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Choosing A HiFi System

Just what is High Fidelity? How can I select a great sounding system within my budget? The following information has been gathered in order to explain and clarify the endless flow of technical jargon heaped on the consumer as he or she tries to make an intelligent and worthwhile purchase.

Stated simply, High Fidelity is reproduced sound with a high degree of similarity to the original program source. Any variation is considered to be "distortion." High Fidelity is achieved when the sound that is reproduced has negligible distortion and little extraneous noise. Subjectively, it is like taking a photograph.

If HiFi is faithful reproduction of the original, where do mono, stereo, and quad fit in? These terms refer to the dimension or spatial effects of the sound. Mono is all the music coming out of one speaker, or the same music coming out of each speaker. Stereo is sound reproduced via two channels in order to add a directional or spatial sensation. It's a drum coming out of one speaker and a guitar coming out of the other, something like a 3-D photograph. You've got the original accurately reproduced but now you've added depth. As you move away from point source effect of a mono system your brain fills in the space between the two speakers with a wall full of performers.

Quad goes one step further. In a concert hall, sounds reach you from all directions. Coming directly at you from the instruments up front, it bounces at you from the side and rear walls. Quad system recaptures this effect. It adds another dimension--ambiance--by putting the indirect or reflected sounds of the performance in your living room. Today, a lot of music is being written for quad, a different instrument coming out each of the four speakers, with you the listener, right in the middle.

In a component system, the record player or tape deck, the control section, and the speakers are picked separately according to their ability to provide good sound with reliability. In a modular system (compact) or console, you must take the parts you weren't happy with along with the parts you liked. You cannot take full advantage of one manufacturer's strength in control sections, another in speakers, etc. By selecting outstanding values in component systems and taking advantage of attractive "system prices," you can get the sound you like for less than the sound you might have to settle for in a compact or console. The modern design of components often allows them to be fitted into your room with less fuss than the elaborate console where much of the investment goes into furniture designed to "fit in."

With literally hundreds of different models to choose from, where does one begin? Start by visiting a good audio specialty shop. The shop should have a large selection of equipment. Many dealers carry only a few lines. They are limited in what they can offer, you may have to settle for second best. A store with many lines is not pressured to sell any one specific brand. Making sure there are valid means for comparison: ask for an A-B test. Make sure that the comparison can be done instantaneously and at identical volumes, instantaneously because you can't remember sound qualities for more than two seconds, and at identical volumes because the louder of the two speaker pairs tends to sound better regardless of quality. This point cannot be overemphasized.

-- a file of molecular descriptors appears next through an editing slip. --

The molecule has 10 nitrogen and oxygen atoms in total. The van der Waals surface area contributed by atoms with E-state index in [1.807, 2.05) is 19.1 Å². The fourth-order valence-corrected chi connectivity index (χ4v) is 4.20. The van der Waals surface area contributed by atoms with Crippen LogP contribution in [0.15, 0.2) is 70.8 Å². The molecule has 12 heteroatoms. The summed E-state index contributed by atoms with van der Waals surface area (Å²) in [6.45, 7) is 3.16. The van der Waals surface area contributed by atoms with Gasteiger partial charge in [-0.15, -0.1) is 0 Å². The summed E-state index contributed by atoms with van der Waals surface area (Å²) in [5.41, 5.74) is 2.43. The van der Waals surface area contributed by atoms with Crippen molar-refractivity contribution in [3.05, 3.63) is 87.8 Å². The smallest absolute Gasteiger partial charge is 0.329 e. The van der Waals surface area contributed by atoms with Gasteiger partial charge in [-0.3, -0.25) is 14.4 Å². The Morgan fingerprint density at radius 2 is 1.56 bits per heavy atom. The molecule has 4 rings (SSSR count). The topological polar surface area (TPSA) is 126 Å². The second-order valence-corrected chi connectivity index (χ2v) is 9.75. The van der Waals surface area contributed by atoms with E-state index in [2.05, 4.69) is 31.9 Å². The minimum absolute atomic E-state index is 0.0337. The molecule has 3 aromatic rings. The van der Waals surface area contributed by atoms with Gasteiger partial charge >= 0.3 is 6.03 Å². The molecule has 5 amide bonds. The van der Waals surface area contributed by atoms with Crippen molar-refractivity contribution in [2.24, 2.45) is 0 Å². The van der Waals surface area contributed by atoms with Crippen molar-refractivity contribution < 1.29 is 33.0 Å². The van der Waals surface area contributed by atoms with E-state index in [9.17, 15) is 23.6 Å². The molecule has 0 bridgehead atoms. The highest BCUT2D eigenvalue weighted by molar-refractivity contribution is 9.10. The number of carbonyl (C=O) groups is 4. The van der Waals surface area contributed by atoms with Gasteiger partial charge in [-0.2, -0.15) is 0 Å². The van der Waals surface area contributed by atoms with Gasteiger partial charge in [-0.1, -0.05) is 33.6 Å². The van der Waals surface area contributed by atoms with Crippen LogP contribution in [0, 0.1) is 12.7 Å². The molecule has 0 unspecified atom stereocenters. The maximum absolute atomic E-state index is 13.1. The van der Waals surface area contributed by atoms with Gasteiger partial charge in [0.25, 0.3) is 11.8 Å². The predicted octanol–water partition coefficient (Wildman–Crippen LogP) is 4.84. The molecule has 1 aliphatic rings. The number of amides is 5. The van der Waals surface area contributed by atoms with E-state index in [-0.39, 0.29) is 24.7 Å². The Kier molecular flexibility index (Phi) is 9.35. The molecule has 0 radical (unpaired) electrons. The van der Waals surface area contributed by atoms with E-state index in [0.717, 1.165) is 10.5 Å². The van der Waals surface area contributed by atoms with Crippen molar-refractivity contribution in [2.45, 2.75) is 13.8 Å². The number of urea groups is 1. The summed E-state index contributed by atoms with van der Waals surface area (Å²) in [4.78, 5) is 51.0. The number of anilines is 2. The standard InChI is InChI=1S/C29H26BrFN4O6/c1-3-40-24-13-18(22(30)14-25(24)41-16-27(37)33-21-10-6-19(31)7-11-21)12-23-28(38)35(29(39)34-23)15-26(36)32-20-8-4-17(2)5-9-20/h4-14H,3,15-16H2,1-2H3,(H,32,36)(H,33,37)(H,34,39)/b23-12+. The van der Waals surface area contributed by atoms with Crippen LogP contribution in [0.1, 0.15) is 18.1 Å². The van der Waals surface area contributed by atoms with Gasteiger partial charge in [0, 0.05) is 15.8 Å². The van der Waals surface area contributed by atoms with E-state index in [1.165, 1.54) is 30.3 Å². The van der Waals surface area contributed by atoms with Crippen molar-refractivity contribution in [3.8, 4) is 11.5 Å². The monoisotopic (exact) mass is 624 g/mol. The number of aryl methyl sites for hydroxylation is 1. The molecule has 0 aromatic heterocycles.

When wading through the quagmire of technical specifications, a competent audio salesperson should be your guide. He or she can explain to you the subtle differences between seemingly similar pieces of equipment. This can make the difference between a good system and a great one. A good salesperson should be able to back up what he or she says with facts. Ask for test reports.

The speaker is the most important part of the system because different models show the greatest sound variation of any part of the system. You should listen for (1) good deep bass (not boomy), (2) well spread out highfrequencies, (3) properly proportioned tonal response (balance), (4) clean transient response (e.g. a well-defined cymbal clash), (5) efficiency (how loud speakers sound for a given electrical input). This determines how much power will be needed in your next choice-the control section.

The preferred type of control section is the receiver, a single instrument containing an AM/FM stereo tuner and an amplifier for increasing the power of tuner or phono signals to the level necessary to drive the speakers.

With your room size, proximity to FM stations, and your choice of speakers in mind, look at the receivers for (1) power (ask for KMS power) (2) FM performance, (3) control versatility. The first two are usually specified by the manufacturers and confirmed by enthusiasts publications and our own testing.

The record player or tape deck plugs into the receiver and provides an alternate music source. If you're choosing a record player, be sure to note (1) does it play multiple records or single only, (2) does it run at unwavering speed, (3) does it track your records lightly, (4) is it quiet, (5) is the phone cartridge appropriate for low record wear and good sound in the player. Tape players (and recorders) are becoming more and more popular. Because both record and tape players combine mechanical and electronic parts, be sure to rate reliability as a most important factor.

Finally let us not forget cost. Your primary interest should be quality components at the lowest price. We hope that this introductory article will help you in your choice.

Michael Blumberg
Joel Philberg